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From |
austin nichols <austinnichols@gmail.com> |

To |
statalist@hsphsun2.harvard.edu |

Subject |
st: RE: [Non Stata] Estimation strategy for a belief learning model. |

Date |
Mon, 8 Aug 2005 12:45:10 -0400 |

I'm not going to read Cheung and Friedman (1997) to figure out what the real model would be, I'm just going to assume you want to see the theoretical prediction "explains" each individual person's beliefs at each point in time, based on some initial starting point, using some test of whether the coefficients on the theoretical predictions are non-zero. It's not clear whether you are inferring beliefs from play, or just asking players to report beliefs. This distinction could have a huge impact on the error structure. Nevertheless, here is one way to go: Express beliefs as odds ratios: p(A)/p(not A) so the left-hand-side variable ranges from zero to infinity. Then take the logs of the odds ratios. Now the LHS variable ranges from negative infinity to positive infinity. Do the same for your theoretical predictions. If probabilities of zero or one are possible, you might have problems, both practically and theoretically, since this would be an absorbing state for any future updating of beliefs. Now you've got three real-valued LHS variables, call them A B C, in three equations, to regress on predictions from your model. They no longer sum to one, but the deviations are clearly correlated across the equations. Estimate each regression and then use -suest- to adjust for correlations of errors across all 3 simultaneously. You probably want to cluster by individual. I don't think you really want a learning curve model (aka latent growth curve model, see HLM software for these models), but you do want to allow for round-specific fixed effects, probably. Just -tab round, gen(rd)- and then include rd* as regressors in each model, like so... g C=ln(pc/(1-pc)) reg C theoreticalC rd* , score(sC) suest A B C, cluster(id) Maybe you want indiv fixed effects of some kind, too... If you want to see a graph of the log-odds-ratio versus probability, try: clear range p 0 1 100 g lor=ln(p/(1-p)) line lor p -----Original Message----- From: Antoine Terracol [mailto:Antoine.Terracol@univ-paris1.fr] To: statalist@hsphsun2.harvard.edu In the context of an economic experiment, I have data on the elicited beliefs of individuals on the probability that their opponent plays strategy A, B or C in the next round. I want to fit a learning model (Cheung and Friedman (1997) "Individual Learning in Normal Form Games: Some Laboratory Results," Games and Economic Behavior, 19, 46-76.) on the data to see wether it describes reasonably well the learning process of individuals. For a given strategy, say strategy A, I can estimate the parameters of Actual Belief = Theoretical Belief + epsilon where epsilon is a disturbance random variable However, because I only use the belief for a given strategy, I throw away valuable information (beliefs on strategy B) I obviously (??) can't simply multiply the likelihood contributions for both beliefs since they are almost mechanically negatively correlated; and I'm not sure whether using a bivariate distribution for the error terms would be appropriate. I'd appreciate any hint or advice on the subject... * * For searches and help try: * http://www.stata.com/support/faqs/res/findit.html * http://www.stata.com/support/statalist/faq * http://www.ats.ucla.edu/stat/stata/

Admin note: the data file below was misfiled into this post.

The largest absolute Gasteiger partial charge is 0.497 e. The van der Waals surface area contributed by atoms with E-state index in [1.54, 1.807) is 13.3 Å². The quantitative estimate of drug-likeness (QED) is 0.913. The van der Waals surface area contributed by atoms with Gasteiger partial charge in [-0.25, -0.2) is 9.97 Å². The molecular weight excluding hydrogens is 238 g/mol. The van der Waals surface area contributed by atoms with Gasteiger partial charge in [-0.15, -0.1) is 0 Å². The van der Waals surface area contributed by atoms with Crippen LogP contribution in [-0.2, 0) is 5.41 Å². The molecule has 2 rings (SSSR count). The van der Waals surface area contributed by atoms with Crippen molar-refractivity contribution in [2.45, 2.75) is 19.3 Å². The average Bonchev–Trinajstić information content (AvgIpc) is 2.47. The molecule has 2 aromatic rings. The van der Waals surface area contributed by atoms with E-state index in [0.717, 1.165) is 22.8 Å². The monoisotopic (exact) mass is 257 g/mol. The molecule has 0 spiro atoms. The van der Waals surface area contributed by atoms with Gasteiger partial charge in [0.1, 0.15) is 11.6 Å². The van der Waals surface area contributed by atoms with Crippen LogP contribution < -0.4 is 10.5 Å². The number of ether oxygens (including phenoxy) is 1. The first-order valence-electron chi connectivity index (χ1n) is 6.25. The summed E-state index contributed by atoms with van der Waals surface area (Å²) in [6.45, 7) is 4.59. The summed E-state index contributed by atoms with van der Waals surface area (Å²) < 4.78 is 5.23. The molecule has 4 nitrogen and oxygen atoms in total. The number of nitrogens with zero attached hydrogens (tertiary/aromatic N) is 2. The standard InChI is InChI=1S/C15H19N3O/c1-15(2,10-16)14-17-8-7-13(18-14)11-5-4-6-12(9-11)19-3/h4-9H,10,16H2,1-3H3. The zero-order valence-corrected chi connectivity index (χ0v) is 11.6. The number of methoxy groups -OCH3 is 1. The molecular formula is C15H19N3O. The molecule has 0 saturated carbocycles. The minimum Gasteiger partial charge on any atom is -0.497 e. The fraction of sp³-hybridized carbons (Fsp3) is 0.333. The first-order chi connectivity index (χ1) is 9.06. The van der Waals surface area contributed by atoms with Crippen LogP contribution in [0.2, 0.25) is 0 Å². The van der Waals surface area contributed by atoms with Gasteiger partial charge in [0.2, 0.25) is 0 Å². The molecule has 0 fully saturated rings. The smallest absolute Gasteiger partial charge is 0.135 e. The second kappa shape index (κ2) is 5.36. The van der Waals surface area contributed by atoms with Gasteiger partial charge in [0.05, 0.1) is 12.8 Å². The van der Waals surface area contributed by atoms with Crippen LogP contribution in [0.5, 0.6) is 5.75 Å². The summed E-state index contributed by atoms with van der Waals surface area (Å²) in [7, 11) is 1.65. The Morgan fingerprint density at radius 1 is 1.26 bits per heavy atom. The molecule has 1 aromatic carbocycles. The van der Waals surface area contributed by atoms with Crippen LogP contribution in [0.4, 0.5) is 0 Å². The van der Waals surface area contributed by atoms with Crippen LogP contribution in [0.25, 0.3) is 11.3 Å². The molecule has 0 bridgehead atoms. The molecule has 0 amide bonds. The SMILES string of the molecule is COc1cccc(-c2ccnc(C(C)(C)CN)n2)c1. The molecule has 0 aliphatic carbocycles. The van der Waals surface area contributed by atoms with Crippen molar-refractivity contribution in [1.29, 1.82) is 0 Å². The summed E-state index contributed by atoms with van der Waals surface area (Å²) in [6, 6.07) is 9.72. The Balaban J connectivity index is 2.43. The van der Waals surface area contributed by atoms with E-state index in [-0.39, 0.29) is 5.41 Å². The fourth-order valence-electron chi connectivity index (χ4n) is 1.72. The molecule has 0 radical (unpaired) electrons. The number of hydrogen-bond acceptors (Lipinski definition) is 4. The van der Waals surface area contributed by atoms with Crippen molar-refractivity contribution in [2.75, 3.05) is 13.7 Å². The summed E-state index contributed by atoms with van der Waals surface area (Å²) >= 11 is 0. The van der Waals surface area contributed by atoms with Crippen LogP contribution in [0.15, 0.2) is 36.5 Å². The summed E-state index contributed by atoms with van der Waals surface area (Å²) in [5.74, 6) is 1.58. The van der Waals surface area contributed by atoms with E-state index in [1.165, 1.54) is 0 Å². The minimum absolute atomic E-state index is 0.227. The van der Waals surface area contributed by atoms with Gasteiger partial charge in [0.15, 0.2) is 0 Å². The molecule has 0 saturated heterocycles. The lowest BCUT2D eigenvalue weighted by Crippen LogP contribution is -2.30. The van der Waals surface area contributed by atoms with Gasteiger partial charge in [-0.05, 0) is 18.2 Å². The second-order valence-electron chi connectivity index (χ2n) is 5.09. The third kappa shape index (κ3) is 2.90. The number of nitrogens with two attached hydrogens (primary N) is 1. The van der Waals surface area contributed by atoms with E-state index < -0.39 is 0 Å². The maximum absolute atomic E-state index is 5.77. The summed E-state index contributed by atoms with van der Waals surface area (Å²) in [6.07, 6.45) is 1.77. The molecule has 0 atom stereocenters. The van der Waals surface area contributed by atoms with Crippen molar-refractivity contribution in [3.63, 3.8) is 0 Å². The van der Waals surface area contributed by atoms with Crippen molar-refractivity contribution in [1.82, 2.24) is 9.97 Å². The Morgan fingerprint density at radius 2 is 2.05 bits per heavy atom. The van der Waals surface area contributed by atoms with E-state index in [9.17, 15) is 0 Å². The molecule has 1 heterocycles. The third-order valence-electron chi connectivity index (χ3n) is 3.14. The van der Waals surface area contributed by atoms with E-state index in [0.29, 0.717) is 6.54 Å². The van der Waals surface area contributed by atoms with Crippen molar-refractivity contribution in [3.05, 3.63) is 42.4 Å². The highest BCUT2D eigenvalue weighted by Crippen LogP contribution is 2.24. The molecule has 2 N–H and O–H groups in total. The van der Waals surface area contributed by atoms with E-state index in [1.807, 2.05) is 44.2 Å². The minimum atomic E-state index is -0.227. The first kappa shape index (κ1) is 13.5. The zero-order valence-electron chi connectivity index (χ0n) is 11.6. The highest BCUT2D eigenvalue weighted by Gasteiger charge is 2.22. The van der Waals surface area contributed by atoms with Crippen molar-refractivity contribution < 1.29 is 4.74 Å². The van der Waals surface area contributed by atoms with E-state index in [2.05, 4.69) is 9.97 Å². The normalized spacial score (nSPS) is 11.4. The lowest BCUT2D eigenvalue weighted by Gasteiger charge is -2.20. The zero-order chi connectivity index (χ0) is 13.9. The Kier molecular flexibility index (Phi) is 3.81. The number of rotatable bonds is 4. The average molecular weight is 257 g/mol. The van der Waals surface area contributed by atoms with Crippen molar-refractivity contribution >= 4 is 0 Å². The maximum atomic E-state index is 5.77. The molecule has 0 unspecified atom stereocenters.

**Follow-Ups**:**Re: st: RE: [Non Stata] Estimation strategy for a belief learning model.***From:*austin nichols <austinnichols@gmail.com>

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